It’s been a bad week for the thermal coal industry.
The commodity’s biggest consumer, China, appears serious about curbing its demand, thermal coal mines are losing money; coal generators are closing down, Queensland has had to introduce a captive buying arrangement to protect its state-owned generation assets, WA’s expensive revamp of an ageing and dirty Muja power station is proving to be a disaster, and the head of Australia’s coal industry has had a scripted meltdown, blaming the industry’s woes almost entirely on “environmental extremists”.
Has the thermal coal industry finally lost its grip on reality?
Last Wednesday, at the right-leaning Sydney Institute, the CEO of the Australian Coal Association, Dr Nikki Williams, gave an extraordinary speech in which she accused activists of being purely “anti-development”, claimed the coal industry was more sinned against than sinner, and laid the case for “burnable coal”.
It’s a position that is tied in with the assumption that there is no credible alternative to coal-based technology, and a casual dismissal of the need for urgency on climate change action. “I don’t know about you, but the last time I flew to Europe (which was last week) it was pretty apparent that the Arctic was still there,” Williams told the audience.
What was particularly remarkable about the speech given by the industry head was that nowhere in the text was there a single mention of market forces at work. Pick up a recent report from any mainstream energy analyst – local and international – and it’s pretty clear what’s going on here: thermal coal prices have slumped because demand is falling. This, in turn, is causing coal mines to lose money, and the economic case for massive new investments in new coal mines and infrastructure – largely based on a widely discredited “business as usual” scenario – is disappearing rapidly.
What’s behind all this? Well, the biggest drive is the actions of the world’s biggest coal consumer – China. Its major ports are currently overstocked with imports that are not required because of a fall in demand, which in turn has caused the closure of half of its mines in some regions. The country itself has announced a cap on coal consumption of 4 billion tonnes (just over half of what Australian coal miners had assumed they would consume) and has reinforced this by flagging the introduction of emissions caps by 2016.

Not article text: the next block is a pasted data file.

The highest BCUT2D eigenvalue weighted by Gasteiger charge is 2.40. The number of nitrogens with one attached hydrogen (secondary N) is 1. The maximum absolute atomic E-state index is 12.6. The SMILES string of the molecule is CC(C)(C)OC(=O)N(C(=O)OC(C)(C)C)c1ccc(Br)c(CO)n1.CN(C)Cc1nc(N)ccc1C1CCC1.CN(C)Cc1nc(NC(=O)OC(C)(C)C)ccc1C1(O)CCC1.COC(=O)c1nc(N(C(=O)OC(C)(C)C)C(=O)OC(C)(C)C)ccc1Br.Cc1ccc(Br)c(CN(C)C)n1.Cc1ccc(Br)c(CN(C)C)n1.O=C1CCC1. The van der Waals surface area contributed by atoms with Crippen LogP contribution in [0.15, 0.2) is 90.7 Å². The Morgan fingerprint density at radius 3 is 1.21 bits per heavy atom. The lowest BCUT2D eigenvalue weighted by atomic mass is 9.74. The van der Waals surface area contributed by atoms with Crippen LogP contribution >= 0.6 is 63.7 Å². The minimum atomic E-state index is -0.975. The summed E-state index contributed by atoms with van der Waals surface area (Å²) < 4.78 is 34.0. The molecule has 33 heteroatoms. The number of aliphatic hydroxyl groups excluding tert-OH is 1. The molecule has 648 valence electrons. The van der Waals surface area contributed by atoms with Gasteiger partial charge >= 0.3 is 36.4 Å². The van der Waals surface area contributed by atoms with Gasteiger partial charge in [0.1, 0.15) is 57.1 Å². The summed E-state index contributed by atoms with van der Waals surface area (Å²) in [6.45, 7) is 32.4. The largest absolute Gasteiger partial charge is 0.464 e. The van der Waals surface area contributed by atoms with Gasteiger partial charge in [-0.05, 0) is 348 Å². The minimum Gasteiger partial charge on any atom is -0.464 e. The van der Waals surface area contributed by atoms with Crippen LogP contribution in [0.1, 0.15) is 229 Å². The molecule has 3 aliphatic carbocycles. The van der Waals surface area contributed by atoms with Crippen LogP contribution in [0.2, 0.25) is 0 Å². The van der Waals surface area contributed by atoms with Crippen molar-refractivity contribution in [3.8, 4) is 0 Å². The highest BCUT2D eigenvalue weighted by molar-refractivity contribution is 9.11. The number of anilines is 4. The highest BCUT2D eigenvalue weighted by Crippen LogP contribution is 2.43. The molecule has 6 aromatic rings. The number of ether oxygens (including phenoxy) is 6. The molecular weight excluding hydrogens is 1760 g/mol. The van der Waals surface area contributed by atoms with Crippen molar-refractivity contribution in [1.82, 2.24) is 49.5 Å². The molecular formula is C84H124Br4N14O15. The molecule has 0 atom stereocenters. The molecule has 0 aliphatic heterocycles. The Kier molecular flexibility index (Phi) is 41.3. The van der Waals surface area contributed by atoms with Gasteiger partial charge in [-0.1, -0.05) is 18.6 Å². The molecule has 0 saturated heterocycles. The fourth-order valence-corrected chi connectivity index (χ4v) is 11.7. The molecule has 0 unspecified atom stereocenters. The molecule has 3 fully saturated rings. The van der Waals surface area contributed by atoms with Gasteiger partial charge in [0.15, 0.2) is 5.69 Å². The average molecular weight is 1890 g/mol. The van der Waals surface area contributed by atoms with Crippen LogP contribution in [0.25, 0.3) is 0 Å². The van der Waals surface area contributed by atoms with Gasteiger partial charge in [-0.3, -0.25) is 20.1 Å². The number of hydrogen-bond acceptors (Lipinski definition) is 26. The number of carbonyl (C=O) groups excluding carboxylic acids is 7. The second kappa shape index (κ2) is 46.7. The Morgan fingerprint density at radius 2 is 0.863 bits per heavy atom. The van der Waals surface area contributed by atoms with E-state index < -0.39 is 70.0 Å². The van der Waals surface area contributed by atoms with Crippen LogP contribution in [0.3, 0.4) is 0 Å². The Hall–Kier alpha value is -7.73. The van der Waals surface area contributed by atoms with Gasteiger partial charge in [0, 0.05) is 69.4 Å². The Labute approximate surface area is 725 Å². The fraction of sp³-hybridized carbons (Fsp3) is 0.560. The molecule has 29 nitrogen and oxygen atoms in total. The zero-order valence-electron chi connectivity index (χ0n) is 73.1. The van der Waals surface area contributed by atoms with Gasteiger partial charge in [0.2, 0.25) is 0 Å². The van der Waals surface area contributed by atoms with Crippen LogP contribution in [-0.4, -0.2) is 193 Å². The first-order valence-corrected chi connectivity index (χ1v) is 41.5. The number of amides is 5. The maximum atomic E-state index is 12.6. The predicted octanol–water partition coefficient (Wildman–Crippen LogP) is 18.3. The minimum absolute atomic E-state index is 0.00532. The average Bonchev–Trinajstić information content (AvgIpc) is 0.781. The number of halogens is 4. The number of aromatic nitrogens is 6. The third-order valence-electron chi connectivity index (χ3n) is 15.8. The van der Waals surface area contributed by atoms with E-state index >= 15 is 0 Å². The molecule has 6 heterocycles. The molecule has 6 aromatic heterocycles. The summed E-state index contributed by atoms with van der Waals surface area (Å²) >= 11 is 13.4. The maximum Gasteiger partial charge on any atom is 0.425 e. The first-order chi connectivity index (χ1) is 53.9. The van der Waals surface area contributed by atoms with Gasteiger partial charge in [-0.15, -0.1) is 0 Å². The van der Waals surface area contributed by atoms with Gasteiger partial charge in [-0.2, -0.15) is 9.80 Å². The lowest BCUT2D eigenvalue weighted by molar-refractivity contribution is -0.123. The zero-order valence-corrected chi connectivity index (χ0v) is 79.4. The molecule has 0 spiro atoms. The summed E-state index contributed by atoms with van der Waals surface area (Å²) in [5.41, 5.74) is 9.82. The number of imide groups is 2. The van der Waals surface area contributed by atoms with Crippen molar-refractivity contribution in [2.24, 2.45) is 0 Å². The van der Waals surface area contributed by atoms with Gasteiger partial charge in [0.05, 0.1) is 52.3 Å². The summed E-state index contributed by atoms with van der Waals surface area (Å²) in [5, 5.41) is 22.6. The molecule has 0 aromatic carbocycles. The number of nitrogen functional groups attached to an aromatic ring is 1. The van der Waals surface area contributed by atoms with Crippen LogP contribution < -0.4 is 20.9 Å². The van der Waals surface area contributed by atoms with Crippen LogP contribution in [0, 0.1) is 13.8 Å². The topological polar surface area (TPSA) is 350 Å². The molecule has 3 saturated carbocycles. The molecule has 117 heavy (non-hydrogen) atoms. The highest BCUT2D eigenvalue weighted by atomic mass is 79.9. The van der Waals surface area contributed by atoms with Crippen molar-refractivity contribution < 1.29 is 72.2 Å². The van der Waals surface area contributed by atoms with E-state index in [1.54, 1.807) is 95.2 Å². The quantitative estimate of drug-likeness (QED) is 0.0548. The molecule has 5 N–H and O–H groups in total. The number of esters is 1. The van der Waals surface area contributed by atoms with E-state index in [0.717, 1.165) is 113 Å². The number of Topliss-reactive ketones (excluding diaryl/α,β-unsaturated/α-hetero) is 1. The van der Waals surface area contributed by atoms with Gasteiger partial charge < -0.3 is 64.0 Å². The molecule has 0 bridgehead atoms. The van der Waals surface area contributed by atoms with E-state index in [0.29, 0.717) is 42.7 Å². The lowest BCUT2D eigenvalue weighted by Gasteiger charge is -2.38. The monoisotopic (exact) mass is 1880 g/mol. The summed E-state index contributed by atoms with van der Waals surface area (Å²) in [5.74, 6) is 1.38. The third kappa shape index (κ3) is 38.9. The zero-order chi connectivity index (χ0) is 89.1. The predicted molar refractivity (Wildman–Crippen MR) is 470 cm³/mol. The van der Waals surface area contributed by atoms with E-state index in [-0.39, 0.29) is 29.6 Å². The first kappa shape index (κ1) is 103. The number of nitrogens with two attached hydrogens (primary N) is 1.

Last week, the country’s State Council flagged higher taxes for “products that are heavily polluting and consume natural resources excessively.” Deutsche Bank analysts said this suggested that taxes and levies directly on coal, and on other pollutants generated by coal burning (such as SO2 and NOX), will rise substantially. Deutsche Bank concluded that this would be yet another factor that will cause the growth in coal consumption to “slow significantly” in the coming few years. It, and other analysts, have predicted that China will cease to be an importer of coal within a few years. “Clean energies, as a result, should replace coal at an accelerated pace,” it said.
For the Australian thermal coal industry – which has based tens of billions of dollars in new mines and associated infrastructure on Williams’ tenet of “burnable” carbon – the loss of its biggest customer is, of course, a devastating blow. But in the realities of the global energy market, theirs is rapidly becoming a marginal view – the actions of China and other countries simply makes those assumptions uneconomic.
Still, Williams rails at the likes of Greenpeace, Get Up and 350.org’s founder Bill McKibben, along with activists like Jonathan Moylan, accusing the anti-coal movement of being anti-development; wanting to dramatically cut the use of energy and to keep billions of people in poverty – not to mention reducing population numbers. She quotes a report which suggests that the average American would need 660 slaves pedaling exercise bikes generating 50 watts of power eight hours a day to keep them in the sort of luxury afforded by fossil fuels.